200 Chinese Fishing Vessels Moored in Philippine Territory

UMMATIMES - The Philippine government expressed concern after seeing more than 200 Chinese-owned fishing vessels in a coral reef zone claimed by the two countries in the South China Sea. Even so, the Philippines did not immediately file a protest against its findings.

A government agency overseeing the disputed territory said about 220 Chinese ships were moored at Whitsun Reef on March 7. They released images of ships lined up in one of the most contested areas in the region.

It said the coral reef zone, which Manila calls Julian Felipe, is a shallow, boomerang-shaped area of ​​coral about 324 km west of the city of Bataraza, Palawan province, western Philippines. The zone is within the exclusive economic zone of the country, in which the Philippines "enjoys exclusive rights to exploit or conserve any resources,".

It stated that the Chinese vessels "raise concerns due to possible overfishing and damage to the marine environment, as well as navigation safety risks". Meanwhile, it was added that the ships were not catching fish when they were seen.

When asked if the Philippines would raise a protest, Foreign Minister Teodoro Locsin Jr. tweeted, "only if the generals tell me".

Chinese Embassy officials did not immediately comment. China, the Philippines and four other countries have experienced a territorial standoff over the resource-rich and busy waterway for decades.

Critics have repeatedly lashed out at President Rodrigo Duterte, who has maintained friendly relations with China since taking office in 2016, for not opposing China's aggressive behavior and decided against urgently demanding Chinese compliance with an international arbitration ruling that invalidated China's historic claims. China has rejected the 2016 ruling and continues to oppose it.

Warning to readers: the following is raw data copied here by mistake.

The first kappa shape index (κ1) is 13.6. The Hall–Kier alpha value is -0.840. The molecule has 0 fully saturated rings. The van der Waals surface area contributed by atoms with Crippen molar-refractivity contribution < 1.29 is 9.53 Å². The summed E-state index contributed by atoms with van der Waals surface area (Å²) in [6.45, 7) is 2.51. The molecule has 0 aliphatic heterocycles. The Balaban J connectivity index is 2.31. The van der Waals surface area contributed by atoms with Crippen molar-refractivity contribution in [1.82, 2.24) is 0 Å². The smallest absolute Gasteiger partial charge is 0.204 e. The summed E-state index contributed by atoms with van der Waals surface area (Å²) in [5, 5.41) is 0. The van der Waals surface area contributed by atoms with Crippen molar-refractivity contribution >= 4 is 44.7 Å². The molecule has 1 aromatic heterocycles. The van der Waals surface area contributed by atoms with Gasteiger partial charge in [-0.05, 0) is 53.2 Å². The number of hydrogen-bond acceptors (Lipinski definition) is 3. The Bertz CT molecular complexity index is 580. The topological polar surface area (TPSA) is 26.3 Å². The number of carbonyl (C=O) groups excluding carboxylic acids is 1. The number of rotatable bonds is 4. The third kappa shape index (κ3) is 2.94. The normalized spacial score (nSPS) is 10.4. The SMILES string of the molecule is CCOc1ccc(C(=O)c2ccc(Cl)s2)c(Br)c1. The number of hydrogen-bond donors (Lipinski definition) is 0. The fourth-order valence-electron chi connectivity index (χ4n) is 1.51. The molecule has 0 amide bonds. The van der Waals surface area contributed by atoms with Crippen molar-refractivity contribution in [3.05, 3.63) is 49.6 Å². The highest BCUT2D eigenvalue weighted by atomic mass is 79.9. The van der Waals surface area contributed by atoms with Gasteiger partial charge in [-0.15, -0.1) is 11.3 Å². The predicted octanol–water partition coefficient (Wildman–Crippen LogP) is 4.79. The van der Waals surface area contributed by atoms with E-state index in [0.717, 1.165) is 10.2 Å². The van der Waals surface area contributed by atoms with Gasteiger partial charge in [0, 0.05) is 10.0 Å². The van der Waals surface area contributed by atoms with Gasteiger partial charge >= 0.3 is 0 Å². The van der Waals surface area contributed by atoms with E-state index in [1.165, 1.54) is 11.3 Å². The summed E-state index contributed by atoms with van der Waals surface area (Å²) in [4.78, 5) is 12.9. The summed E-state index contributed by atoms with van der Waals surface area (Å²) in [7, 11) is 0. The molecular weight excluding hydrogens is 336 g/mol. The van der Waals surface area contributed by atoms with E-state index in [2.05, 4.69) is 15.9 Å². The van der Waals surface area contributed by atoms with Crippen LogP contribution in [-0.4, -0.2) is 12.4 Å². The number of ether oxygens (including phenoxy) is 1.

The arbitration body also ruled that China had violated its obligation to respect the Philippines' traditional fishing rights when Chinese forces blocked them from Scarborough Shoal off the northwestern Philippines in 2012.

According to the ruling, the Philippines also cannot deny Chinese fishermen access to Scarborough. The ruling does not specify other traditional fishing areas within the Philippines' exclusive zone where fishermen from China and other countries are allowed to fish.

"When Xi said 'I'm going fishing,' who could stop him?" said Duterte two years ago when he defended his non-confrontational approach, referring to Chinese President Xi Jinping.

"If I send my marines to drive out the Chinese fishermen, I guarantee you none of them will come back alive," Duterte said, adding that diplomatic talks with China allow the return of Filipinos to disputed fishing grounds where Chinese troops are located. previous.

Duterte has frequently sought infrastructure, trade and investment funding from China, which has also donated and promised to deliver more COVID-19 vaccines as the Philippines faces a surge in coronavirus infections.